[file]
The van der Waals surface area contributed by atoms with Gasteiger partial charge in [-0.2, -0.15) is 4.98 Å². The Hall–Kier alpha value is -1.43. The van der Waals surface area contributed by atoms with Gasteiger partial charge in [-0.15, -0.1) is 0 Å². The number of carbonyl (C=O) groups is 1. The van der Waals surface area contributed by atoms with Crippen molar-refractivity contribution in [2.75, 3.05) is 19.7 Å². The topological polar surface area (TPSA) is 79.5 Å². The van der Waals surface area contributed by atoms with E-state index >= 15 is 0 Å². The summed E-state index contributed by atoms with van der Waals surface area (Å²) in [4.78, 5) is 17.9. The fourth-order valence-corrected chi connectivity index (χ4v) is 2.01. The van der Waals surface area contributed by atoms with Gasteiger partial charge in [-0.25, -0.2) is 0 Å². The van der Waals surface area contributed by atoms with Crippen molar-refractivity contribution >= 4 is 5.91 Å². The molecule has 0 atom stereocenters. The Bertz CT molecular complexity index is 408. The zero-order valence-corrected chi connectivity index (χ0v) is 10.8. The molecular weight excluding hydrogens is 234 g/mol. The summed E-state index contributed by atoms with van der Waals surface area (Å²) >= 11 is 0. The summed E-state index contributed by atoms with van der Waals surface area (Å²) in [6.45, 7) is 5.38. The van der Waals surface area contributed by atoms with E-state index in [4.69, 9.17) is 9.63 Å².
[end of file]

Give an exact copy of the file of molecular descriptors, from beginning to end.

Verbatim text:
The van der Waals surface area contributed by atoms with Gasteiger partial charge in [-0.2, -0.15) is 4.98 Å². The Hall–Kier alpha value is -1.43. The van der Waals surface area contributed by atoms with Gasteiger partial charge in [-0.15, -0.1) is 0 Å². The number of carbonyl (C=O) groups is 1. The van der Waals surface area contributed by atoms with Crippen molar-refractivity contribution in [2.75, 3.05) is 19.7 Å². The topological polar surface area (TPSA) is 79.5 Å². The van der Waals surface area contributed by atoms with E-state index >= 15 is 0 Å². The summed E-state index contributed by atoms with van der Waals surface area (Å²) in [4.78, 5) is 17.9. The fourth-order valence-corrected chi connectivity index (χ4v) is 2.01. The van der Waals surface area contributed by atoms with Gasteiger partial charge in [-0.25, -0.2) is 0 Å². The van der Waals surface area contributed by atoms with Crippen molar-refractivity contribution >= 4 is 5.91 Å². The molecule has 0 atom stereocenters. The Bertz CT molecular complexity index is 408. The zero-order valence-corrected chi connectivity index (χ0v) is 10.8. The molecular weight excluding hydrogens is 234 g/mol. The summed E-state index contributed by atoms with van der Waals surface area (Å²) >= 11 is 0. The summed E-state index contributed by atoms with van der Waals surface area (Å²) in [6.45, 7) is 5.38. The van der Waals surface area contributed by atoms with E-state index in [4.69, 9.17) is 9.63 Å².